Bonds also suffered because of the renewed interest in equities as some investors switched from bonds to stocks.

Quarter by Quarter

Action this past week and quarter have reinvigorated some investors' hopes, although it'll be interesting to see whether the situation Friday on Nasdaq damages confidence. Even before the snafu, skepticism remained a mainstay on Wall Street.

"I think we came through the market and economic declines in good shape, in the sense things could have been worse," said Stanley Nabi, managing director at

Credit Suisse Asset Management

said of the quarter. "Having said that, I think during the last few months the market rebound has set another problem for us -- one of valuation."

Based on

First Call

estimates, the S&P 500 is trading with a price-to-earnings ratio of about 22 times reported 2000 earnings, 23 times expected 2001 results, and 20.5 times expected 2002 results. While down from peak P/E levels of early 2000, that is not cheap by historic standards. "Old Economy stocks are no longer cheap," Nabi said, declaring that the "valuation disparity" created during the tech-stock bubble has largely been closed.

"The market is trading at very high levels relative to anticipation of a recovery next year

and this will restrain stock prices from making a major move in next six to 12 months," he continued, predicting earnings will continue to deteriorate at least through the third quarter. Nabi also believes consensus expectations for S&P earnings of $53.12 this year and $59.77 in 2002 are too optimistic. He's using $49 for this year and $54 for next.

"I don't see how some leading strategists can postulate a 20% increase

in earnings next year," he said. "It just isn't going to come about" because the economic recovery will be slow, the consumer is tapped out and foreign economies are weakening.

Having said that, Nabi is not predicting disaster and believes major averages have seen their lows. It's just that "there is very little room on the upside for stocks" based on current valuations, he said, calling small-cap value the "only particularly cheap sector."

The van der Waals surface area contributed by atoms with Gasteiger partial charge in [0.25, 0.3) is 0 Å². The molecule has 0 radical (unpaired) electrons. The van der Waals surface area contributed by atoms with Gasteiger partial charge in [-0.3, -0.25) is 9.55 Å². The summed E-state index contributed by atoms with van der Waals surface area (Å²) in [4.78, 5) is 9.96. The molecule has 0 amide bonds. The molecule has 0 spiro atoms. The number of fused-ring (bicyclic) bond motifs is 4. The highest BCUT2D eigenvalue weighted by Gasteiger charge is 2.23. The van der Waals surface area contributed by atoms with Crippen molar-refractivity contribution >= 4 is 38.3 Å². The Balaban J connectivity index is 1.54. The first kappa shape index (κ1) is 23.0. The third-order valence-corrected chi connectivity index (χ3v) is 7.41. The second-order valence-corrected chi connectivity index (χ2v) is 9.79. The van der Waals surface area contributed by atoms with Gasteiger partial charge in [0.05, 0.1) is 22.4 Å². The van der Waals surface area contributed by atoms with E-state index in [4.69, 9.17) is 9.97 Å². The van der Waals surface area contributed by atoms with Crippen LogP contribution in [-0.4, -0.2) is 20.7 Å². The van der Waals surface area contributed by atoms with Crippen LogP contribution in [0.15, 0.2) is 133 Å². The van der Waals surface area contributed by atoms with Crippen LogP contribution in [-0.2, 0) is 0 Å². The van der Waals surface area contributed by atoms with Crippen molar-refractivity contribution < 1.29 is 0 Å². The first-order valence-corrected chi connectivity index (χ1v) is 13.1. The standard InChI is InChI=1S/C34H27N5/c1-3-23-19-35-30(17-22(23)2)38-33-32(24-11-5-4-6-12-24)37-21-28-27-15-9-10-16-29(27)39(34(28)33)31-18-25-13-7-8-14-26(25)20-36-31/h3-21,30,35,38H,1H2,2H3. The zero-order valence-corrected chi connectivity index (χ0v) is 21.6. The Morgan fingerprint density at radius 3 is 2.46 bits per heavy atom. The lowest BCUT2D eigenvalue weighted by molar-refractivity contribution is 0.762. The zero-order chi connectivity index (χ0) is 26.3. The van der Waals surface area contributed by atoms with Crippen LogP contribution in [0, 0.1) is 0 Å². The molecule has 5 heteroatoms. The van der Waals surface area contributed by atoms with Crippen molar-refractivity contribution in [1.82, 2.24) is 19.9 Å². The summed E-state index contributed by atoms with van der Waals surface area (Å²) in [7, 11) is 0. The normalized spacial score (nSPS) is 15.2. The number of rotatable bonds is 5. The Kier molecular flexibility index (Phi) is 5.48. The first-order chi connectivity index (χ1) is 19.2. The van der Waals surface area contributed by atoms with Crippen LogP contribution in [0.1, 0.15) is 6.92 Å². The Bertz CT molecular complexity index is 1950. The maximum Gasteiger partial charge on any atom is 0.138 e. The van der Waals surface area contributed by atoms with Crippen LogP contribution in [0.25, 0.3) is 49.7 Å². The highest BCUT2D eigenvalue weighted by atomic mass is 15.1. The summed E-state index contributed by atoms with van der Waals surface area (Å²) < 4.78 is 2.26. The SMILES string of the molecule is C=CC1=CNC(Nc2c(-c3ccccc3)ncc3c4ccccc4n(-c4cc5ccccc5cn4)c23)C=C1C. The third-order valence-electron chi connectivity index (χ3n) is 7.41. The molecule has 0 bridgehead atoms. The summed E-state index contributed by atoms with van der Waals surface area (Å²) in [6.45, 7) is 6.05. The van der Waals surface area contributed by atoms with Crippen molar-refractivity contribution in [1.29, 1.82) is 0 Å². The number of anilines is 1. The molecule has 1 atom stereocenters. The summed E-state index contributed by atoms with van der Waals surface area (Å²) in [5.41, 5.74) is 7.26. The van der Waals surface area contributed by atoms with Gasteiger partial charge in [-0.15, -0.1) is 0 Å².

Nabi, who manages about $4 billion in value funds for Credit Suisse Asset Management, cited

Lancaster Colony

(LANC) - Get Report

,

Allmerica Financial

(AFC) - Get Report

,

Banta

(BN)

,

Meredith

(MDP) - Get Report

,

Constellation Brands

(STZ) - Get Report

and

Tupperware

(TUP) - Get Report

as examples of small-cap stocks that are attractive on a valuation basis. His firm is long each of the aforementioned.

The other group he remains bullish on is energy, despite recent woes, which he predicts will likely last through the summer. On a cash-flow basis, "energy is the cheapest major sector in the market by far," the veteran market player said. "Come the fall, you'll probably see oil prices stabilize not far below recent levels, which will be very good for companies to produce solid earnings."

Value investors will start returning to the group as those fundamentals unfold, Nabi said, declaring an intent to add to existing positions in anticipation. He recommended starting with service stocks that have been battered most in recent weeks, including

Transocean Sedco Forex

(RIG) - Get Report

,

Nabors Industries

(NBR) - Get Report

and

Helmerich & Payne

(HP) - Get Report

.

Aaron L. Task writes daily for TheStreet.com. In keeping with TSC's editorial policy, he doesn't own or short individual stocks, although he owns stock in TheStreet.com. He also doesn't invest in hedge funds or other private investment partnerships. He invites you to send your feedback to

Aaron L. Task.